Jul 6 MMWR report
First confirmed US case of congenital Chagas disease reported
A boy born in Virginia in 2010 to an apparently healthy mother who had immigrated from Bolivia was determined in his second week of life to have Chagas disease. This is the first US case of congential Chagas disease confirmed by the Centers for Disease Control and Prevention (CDC), according to a case report in today's Morbidity and Mortality Weekly Report (MMWR). The boy was delivered by cesarean section at 29 weeks gestation because of fetal hydrops. Although his Apgar scores were normal, he had ascites, pleural effusion, and pericardial effusion at birth. Serologic tests for multiple diseases were negative. His clinical status improved after treatment with antibiotics. During the child's second week, the mother reported that she had been told previously that she had Chagas disease but had had no symptoms or treatment. Further tests showed that the infant was positive for Trypanosoma cruzi, the agent of Chagas disease. He was treated successfully with a 60-day course of benznidazole. Chagas disease, endemic in Mexico and Central and South America, affects 8 to 11 million persons worldwide. It is primarily transmitted by triatomine insects but can be acquired through other routes, including congenitally in 1% to 10% of infants born to infected mothers, according to MMWR. Infected persons are usually asymptomatic and unaware of their disease, although 20% to 30% eventually show signs, most commonly cardiomyopathy. It is estimated that about 300,000 people in the United States have chronic Chagas disease brought from endemic areas. The authors urge healthcare providers to be aware of the disease, particularly congenital cases, as appropriate treatment is highly effective.
Jul 6 MMWR article
Study finds good safety record for drive-through immunizations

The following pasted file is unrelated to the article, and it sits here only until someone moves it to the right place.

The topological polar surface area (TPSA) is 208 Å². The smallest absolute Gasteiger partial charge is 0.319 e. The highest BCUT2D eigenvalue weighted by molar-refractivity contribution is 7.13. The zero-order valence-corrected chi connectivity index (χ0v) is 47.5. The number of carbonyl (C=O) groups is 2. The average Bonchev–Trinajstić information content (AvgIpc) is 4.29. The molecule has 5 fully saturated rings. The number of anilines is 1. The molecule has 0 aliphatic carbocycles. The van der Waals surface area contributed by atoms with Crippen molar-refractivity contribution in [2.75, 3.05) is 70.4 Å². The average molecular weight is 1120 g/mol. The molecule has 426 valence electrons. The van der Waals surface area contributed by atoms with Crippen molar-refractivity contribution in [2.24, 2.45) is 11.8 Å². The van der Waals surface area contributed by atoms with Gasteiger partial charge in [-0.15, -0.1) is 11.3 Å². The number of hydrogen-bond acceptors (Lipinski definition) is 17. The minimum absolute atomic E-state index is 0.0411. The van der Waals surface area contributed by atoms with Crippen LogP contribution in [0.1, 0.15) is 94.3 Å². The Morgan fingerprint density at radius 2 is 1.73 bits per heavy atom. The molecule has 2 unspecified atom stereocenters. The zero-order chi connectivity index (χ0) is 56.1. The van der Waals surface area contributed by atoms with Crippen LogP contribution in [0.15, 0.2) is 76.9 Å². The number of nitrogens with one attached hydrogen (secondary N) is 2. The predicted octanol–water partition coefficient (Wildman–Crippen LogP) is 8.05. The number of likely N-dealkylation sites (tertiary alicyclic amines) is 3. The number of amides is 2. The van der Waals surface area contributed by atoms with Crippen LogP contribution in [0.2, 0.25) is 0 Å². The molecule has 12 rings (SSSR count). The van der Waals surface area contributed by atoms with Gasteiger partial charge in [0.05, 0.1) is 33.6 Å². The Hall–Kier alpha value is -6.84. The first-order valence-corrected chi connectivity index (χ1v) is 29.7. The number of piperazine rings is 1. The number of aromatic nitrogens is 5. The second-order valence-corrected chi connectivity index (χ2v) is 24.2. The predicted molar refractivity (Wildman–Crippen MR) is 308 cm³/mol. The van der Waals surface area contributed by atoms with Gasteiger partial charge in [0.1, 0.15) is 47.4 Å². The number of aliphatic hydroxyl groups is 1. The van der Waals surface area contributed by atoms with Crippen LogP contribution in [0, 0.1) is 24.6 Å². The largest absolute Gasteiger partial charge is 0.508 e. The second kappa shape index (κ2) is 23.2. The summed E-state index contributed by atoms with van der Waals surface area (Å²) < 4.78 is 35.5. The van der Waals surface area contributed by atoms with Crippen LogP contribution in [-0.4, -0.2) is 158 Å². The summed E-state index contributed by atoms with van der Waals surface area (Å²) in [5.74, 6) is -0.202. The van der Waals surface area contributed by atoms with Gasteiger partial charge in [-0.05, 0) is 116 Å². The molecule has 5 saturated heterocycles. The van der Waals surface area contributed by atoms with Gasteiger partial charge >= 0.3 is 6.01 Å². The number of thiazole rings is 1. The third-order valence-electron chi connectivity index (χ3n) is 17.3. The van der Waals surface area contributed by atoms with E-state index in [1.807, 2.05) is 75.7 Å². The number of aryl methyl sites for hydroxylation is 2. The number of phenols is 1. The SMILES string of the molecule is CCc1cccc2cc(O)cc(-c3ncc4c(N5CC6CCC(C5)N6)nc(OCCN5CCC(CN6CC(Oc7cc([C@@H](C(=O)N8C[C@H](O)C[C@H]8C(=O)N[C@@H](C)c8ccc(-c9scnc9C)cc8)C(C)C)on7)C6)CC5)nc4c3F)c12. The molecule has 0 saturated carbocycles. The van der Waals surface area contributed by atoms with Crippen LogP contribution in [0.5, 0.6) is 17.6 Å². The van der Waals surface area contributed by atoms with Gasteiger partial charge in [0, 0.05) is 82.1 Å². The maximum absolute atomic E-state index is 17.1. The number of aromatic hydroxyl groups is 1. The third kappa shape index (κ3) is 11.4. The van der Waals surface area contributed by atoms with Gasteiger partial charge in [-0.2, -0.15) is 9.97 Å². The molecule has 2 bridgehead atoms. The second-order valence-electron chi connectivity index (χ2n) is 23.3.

Though fainting episodes can occur after vaccination, this doesn't appear to pose a risk for drive-through immunization programs, according to a study published recently in the Journal of Emergency Management. The researchers, in an effort to assess the risk, looked for relevant adverse events, court cases, database information, and expert communications since the University of Kentucky's program began in 1995. The authors found no adverse events linked to drive-through immunization clinics, and they calculated the risk to be 0.8% for a 2-day event giving 20,000 immunizations. Researchers suggested that warnings about fainting after immunization probably don't account for the drive-through scenario where recipients are seated and in a familiar setting. Ruth Carrico, PhD, RN, study coauthor and associate professor in the division of infectious diseases at the University of Louisville School of Medicine, asserted in a EurekAlert press release that some experts have talked about fainting risks without facts to back up the concerns. "We have created safe drive-through processes that we feel lead to safer communities," she said. "We found that a person's risk of fainting during a drive-through vaccination is less than the probability of being struck by lightning." Sometime this summer the group is planning to release a toolkit on how to develop drive-through immunization clinics.
May-Jun J Emerg Manag abstract
Jul 5 EurekAlert press release